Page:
student-centered learning doesn't (have to) equal anarchy. no, really.

After two long and in-depth discussions on EdTechTalk, as well as many hours spent Skyping with my cohort Barbara (Sawhill), I believe more strongly than before that requiring blogging is, simply, A Bad Idea.

The point of our school systems, on their most basic level, is for students to learn how to learn. Teachers are supposed to figure out how their students learn, and then to equip them with the proper tools so they can do so for themselves. What they learn, beyond a basic set of necessary skills, should be a decision made primarily by the student (with guidance from teachers, family members, guidance counselors, community members, etc). And the point of student-centered learning is to encourage students to take an active role in their own education. This, however, requires that a teacher doesn’t make assumptions about what they (think they) know about their students vs. what students know about themselves. And it also requires that the teacher give up a bit of control – not over the running of their classroom, but over the methods by which each individual student learns.

So, how does this relate to blogging? Blogging, despite what many may think, is not inherently social. Sure, many (most?) people who blog do so because they have something to say and are looking for feedback from others. A smaller group probably don’t care whether or not they receive any feedback; they neither advertise nor hide the existence and location of their blog. But another group exists: those that blog because they have something to say, but that don’t care to share those thoughts with anyone else.

Why would anyone blog for themselves, you ask? Why wouldn’t they do something that ensures privacy, like creating a Word document and storing it on a local drive? This is where many forget that blogging is just a technologically-advanced way to keep a journal. (There’s a reason it’s called, ahem, liveJOURNAL.) Personally, I have several reasons for keeping a completely private blog. It’s practical – I don’t have to worry about backing up or organizing any files. All that is taken care of for me. It’s also easy – though I do use html in my posts, I don’t have to. I can simply type jibber jabber if I feel like it. It’s convenient – I can update, edit, or create new posts of any length at any computer with internet access without then having to worry about whether or not I saved the file to some private storage area and also deleted the original from the public local drive. And, most importantly, it’s comfortable – I can publish half-formed or poorly-formed thoughts about absolutely anything without fear that someone might misinterpret them. Or, I can get frustration out of my system in a healthy way that I won’t regret later.

But none of my reasons should matter. The point is, I have them. I choose to maintain a private personal blog. It is my right to do so. The same should go for educational blogs. What right does anyone have to say that a student’s work-in-progress, or even a final product, should be published for everyone else in the class to see? Some people don’t mind falling on their face in front of an audience. For others, the fear of public failure is paralyzing. Should we start requiring students’ papers to be posted on hallway bulletin boards for anyone and everyone to see? No, of course not. And if we do want to put a particularly excellent piece of writing up to congratulate a student, wouldn’t we ask that student, first? And then respect their wishes should they choose to not have the work displayed?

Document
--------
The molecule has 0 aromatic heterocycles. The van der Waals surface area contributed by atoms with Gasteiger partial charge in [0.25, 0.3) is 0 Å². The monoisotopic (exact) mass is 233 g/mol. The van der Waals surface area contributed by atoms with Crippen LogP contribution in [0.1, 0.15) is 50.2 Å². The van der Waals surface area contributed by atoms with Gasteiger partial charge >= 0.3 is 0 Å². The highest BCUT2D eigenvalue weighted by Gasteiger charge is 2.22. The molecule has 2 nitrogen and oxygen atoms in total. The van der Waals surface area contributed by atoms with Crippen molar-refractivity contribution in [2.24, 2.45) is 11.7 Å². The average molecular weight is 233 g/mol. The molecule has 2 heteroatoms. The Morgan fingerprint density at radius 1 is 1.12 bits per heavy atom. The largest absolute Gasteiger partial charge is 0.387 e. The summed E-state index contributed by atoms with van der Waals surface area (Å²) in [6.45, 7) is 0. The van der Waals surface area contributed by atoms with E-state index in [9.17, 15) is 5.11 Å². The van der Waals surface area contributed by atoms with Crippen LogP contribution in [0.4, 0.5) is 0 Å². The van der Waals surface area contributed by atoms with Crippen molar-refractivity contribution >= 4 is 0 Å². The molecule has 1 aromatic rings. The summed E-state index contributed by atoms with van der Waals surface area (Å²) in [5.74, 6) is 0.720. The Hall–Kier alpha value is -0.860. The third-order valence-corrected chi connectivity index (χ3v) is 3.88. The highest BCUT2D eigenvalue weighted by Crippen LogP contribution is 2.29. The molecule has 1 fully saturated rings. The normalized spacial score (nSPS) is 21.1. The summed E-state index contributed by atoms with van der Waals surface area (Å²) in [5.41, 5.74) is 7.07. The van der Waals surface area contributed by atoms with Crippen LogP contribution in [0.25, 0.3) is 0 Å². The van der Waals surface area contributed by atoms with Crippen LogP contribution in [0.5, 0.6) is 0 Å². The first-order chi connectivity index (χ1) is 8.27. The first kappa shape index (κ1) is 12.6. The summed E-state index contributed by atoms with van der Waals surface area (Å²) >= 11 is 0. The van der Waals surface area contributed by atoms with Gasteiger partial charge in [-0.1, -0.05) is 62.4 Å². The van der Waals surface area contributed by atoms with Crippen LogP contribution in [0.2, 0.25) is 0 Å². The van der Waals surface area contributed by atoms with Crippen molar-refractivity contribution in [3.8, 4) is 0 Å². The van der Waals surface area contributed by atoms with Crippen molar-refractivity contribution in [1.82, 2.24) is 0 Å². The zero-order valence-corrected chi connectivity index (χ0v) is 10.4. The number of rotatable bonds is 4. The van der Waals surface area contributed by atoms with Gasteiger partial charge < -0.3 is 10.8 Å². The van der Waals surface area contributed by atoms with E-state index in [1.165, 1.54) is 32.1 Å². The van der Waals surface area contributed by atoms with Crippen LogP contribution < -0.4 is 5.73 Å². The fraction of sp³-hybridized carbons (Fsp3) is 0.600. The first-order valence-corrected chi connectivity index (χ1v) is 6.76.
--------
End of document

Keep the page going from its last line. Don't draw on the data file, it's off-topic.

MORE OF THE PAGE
Student-centered learning isn’t about cow-towing to students who are looking to do as little as possible. It’s about recognizing that respect goes a long way, and that teachers who give respect are 1) more likely to get it in return and therefore 2) more likely to help their students learn. And isn’t that what we’re all here for?

Ryan has been proudly maintaining and contributing to Language Lab Unleashed since 2005, and is the current President of SWALLT. Since the summer of 2013 he's been causing trouble with his all-star colleagues in the UMW DTLT; when not wrangling websites Ryan can be found doing strange things with heavy objects.

7 Comments

  1. ryan · December 5, 2005 Reply

    dave:

    my blog has, in fact, been published for the world to see. that i have refrained from telling the world where to look for it makes it no less of a publication. (for the record, wikipedia has this to say about publication: to publish is to make publicly known, and in reference to text and images, it can mean distributing paper copies to the public, or putting the content on a website. so, by virtue of my blog being available to the public via a website, it is therefore published, and meets the criteria for the standard definition of a blog.)

    but! i digress from my real issue. i’m not arguing against educational blogging. i think blogging could be a great educational tool, and so does barbara – that’s why we’re implementing it for several winter term courses, and also for two spring semester language classes. i’m also not arguing against imposing rules on students. (have i mentioned i’m not asking for anarchy in the classroom? i believe i have.)

    i’m simply arguing that blogging is not and does not have to be social to be effective. furthermore, i’m arguing that allowing students to actively participate in forming their own education is better than assuming that one person can and does know what methods are best for each and every one of their students. falling on one’s face ceases to be an effective mode of learning when a student stops trying. even if i was to agree that everyone should learn to fall and get right back up, teaching can’t be about how students should react. it needs to be about how they do react. and, how do you know that unless you make an attempt to find out, either by asking, or by considering and providing alternative solutions?

  2. dave cormier · December 5, 2005 Reply

    I understand and agree with your position, it’s your rhetoric that i’m objecting to. I haven’t said that all students should blog at all times, i have only defended blogging’s right to be considered a literacy and to therefore be included, given certain circumstances, along with any other literacy.